And, once again, I’ve fallen off my list of creative reading, this time with a book I had read once before: NutureShock by Po Bronson and Ashley Merryman. I’ve read a number of Po Bronson’s books and enjoyed them. He tends to focus on sociological topics, which I find interesting. The study of people stirs creative thoughts in me, which is how this book relates to my Year of Creative Reading, even though it’s not on my official list.
When I found NutureShock at the library, I had no memory of having read it back in 2011. Reading it a second time triggered no recognition of the content. Thankfully, I track most of my reading on GoodReads and found it on my list there, along with the date I read it.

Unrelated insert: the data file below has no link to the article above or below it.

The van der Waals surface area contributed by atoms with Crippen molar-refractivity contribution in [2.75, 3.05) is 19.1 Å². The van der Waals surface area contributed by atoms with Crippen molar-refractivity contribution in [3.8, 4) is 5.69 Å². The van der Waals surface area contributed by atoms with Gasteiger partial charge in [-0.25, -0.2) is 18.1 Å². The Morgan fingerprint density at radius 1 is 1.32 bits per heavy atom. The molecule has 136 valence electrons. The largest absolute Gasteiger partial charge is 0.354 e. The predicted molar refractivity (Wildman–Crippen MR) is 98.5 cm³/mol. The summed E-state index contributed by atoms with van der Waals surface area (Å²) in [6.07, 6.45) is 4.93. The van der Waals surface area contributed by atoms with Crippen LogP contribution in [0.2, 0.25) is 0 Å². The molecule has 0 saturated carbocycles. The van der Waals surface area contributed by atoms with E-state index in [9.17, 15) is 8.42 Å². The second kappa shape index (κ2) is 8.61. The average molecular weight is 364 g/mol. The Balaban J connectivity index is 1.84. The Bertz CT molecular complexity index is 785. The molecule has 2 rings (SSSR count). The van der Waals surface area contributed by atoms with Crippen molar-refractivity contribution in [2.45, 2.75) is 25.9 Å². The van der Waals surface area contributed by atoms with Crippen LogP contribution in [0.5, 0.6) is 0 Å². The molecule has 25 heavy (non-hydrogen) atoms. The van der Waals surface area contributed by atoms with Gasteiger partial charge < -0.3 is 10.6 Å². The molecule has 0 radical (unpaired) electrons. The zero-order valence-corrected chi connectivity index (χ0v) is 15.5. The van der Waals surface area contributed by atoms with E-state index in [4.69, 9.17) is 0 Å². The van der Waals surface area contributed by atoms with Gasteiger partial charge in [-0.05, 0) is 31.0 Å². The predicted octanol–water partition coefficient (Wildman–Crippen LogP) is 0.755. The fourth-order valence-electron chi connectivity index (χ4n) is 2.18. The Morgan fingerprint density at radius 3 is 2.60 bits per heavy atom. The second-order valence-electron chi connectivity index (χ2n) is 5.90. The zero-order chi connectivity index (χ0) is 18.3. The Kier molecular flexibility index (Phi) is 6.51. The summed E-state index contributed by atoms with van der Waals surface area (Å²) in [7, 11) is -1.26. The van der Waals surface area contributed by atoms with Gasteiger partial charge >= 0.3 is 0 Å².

NutureShock covers a variety of studies related to raising children, including the notion that if we just tell kids how smart they are, they will have good self-esteem. Mmm, not so much. The book also discusses lying in children, a “skill” they learn at a surprisingly young age. The Marshmallow Test is also covered. During the Marshmallow Test, children are told that if they can resist eating a marshmallow for a short period of time, they can have two. The test indicates a child’s potential for delayed gratification, which supposedly gives him/her a leg up in society because of the benefits of self-control.
I finished the book a couple of weeks ago, having moved on to Bowling Alone, and while I enjoyed reading NutureShock, the information from the book is already slipping away. Shucks. Perhaps it would stick better if I were still raising my kids.